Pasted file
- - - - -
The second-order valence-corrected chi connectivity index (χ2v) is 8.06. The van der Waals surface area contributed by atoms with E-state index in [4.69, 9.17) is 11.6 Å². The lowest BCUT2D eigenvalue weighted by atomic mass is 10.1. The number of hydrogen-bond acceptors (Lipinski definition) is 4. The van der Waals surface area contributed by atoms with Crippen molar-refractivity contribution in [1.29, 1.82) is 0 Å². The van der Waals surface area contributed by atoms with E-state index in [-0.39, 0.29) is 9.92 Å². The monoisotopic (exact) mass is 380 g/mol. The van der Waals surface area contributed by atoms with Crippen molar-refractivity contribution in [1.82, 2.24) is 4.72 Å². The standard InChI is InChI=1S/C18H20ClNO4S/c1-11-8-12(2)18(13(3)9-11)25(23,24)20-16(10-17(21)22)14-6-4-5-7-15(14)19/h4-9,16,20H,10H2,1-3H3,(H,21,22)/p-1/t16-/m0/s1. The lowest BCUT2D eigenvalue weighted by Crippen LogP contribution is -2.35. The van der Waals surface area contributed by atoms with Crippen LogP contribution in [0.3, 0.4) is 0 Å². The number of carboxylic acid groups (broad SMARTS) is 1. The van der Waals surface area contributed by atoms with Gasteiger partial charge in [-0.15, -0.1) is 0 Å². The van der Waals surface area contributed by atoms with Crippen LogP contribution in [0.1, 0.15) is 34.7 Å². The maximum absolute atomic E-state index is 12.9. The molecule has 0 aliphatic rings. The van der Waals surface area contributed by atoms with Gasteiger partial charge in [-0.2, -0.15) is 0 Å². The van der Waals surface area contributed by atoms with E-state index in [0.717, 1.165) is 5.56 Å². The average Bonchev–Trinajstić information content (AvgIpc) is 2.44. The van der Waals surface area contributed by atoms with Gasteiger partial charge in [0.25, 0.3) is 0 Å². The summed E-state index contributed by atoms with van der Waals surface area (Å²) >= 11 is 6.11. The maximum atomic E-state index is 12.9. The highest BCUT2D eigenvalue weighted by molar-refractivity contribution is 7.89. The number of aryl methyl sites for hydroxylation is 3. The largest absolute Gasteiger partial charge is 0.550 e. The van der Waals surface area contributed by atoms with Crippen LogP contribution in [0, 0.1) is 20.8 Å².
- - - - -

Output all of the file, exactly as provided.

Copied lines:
The second-order valence-corrected chi connectivity index (χ2v) is 8.06. The van der Waals surface area contributed by atoms with E-state index in [4.69, 9.17) is 11.6 Å². The lowest BCUT2D eigenvalue weighted by atomic mass is 10.1. The number of hydrogen-bond acceptors (Lipinski definition) is 4. The van der Waals surface area contributed by atoms with Crippen molar-refractivity contribution in [1.29, 1.82) is 0 Å². The van der Waals surface area contributed by atoms with E-state index in [-0.39, 0.29) is 9.92 Å². The monoisotopic (exact) mass is 380 g/mol. The van der Waals surface area contributed by atoms with Crippen molar-refractivity contribution in [1.82, 2.24) is 4.72 Å². The standard InChI is InChI=1S/C18H20ClNO4S/c1-11-8-12(2)18(13(3)9-11)25(23,24)20-16(10-17(21)22)14-6-4-5-7-15(14)19/h4-9,16,20H,10H2,1-3H3,(H,21,22)/p-1/t16-/m0/s1. The lowest BCUT2D eigenvalue weighted by Crippen LogP contribution is -2.35. The van der Waals surface area contributed by atoms with Crippen LogP contribution in [0.3, 0.4) is 0 Å². The number of carboxylic acid groups (broad SMARTS) is 1. The van der Waals surface area contributed by atoms with Gasteiger partial charge in [-0.15, -0.1) is 0 Å². The van der Waals surface area contributed by atoms with Crippen LogP contribution in [0.1, 0.15) is 34.7 Å². The maximum absolute atomic E-state index is 12.9. The molecule has 0 aliphatic rings. The van der Waals surface area contributed by atoms with Gasteiger partial charge in [-0.2, -0.15) is 0 Å². The van der Waals surface area contributed by atoms with E-state index in [0.717, 1.165) is 5.56 Å². The average Bonchev–Trinajstić information content (AvgIpc) is 2.44. The van der Waals surface area contributed by atoms with Gasteiger partial charge in [0.25, 0.3) is 0 Å². The summed E-state index contributed by atoms with van der Waals surface area (Å²) >= 11 is 6.11. The maximum atomic E-state index is 12.9. The highest BCUT2D eigenvalue weighted by molar-refractivity contribution is 7.89. The number of aryl methyl sites for hydroxylation is 3. The largest absolute Gasteiger partial charge is 0.550 e. The van der Waals surface area contributed by atoms with Crippen LogP contribution in [0, 0.1) is 20.8 Å².